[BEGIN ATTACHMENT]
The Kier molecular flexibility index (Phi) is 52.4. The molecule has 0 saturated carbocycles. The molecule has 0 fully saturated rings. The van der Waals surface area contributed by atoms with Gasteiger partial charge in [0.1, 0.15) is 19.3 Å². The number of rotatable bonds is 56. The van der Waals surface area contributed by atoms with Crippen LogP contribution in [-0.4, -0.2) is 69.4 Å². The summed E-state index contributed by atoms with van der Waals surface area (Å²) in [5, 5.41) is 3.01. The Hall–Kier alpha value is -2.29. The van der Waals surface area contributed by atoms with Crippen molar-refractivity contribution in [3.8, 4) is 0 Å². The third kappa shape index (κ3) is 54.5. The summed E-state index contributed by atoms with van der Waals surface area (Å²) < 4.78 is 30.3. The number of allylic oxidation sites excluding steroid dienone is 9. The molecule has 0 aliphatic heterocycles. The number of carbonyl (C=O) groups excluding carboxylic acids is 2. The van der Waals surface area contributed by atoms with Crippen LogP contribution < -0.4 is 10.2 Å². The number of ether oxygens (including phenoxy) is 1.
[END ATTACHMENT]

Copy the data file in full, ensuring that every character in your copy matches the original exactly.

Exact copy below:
The Kier molecular flexibility index (Phi) is 52.4. The molecule has 0 saturated carbocycles. The molecule has 0 fully saturated rings. The van der Waals surface area contributed by atoms with Gasteiger partial charge in [0.1, 0.15) is 19.3 Å². The number of rotatable bonds is 56. The van der Waals surface area contributed by atoms with Crippen LogP contribution in [-0.4, -0.2) is 69.4 Å². The summed E-state index contributed by atoms with van der Waals surface area (Å²) in [5, 5.41) is 3.01. The Hall–Kier alpha value is -2.29. The van der Waals surface area contributed by atoms with Crippen molar-refractivity contribution in [3.8, 4) is 0 Å². The third kappa shape index (κ3) is 54.5. The summed E-state index contributed by atoms with van der Waals surface area (Å²) < 4.78 is 30.3. The number of allylic oxidation sites excluding steroid dienone is 9. The molecule has 0 aliphatic heterocycles. The number of carbonyl (C=O) groups excluding carboxylic acids is 2. The van der Waals surface area contributed by atoms with Crippen LogP contribution < -0.4 is 10.2 Å². The number of ether oxygens (including phenoxy) is 1.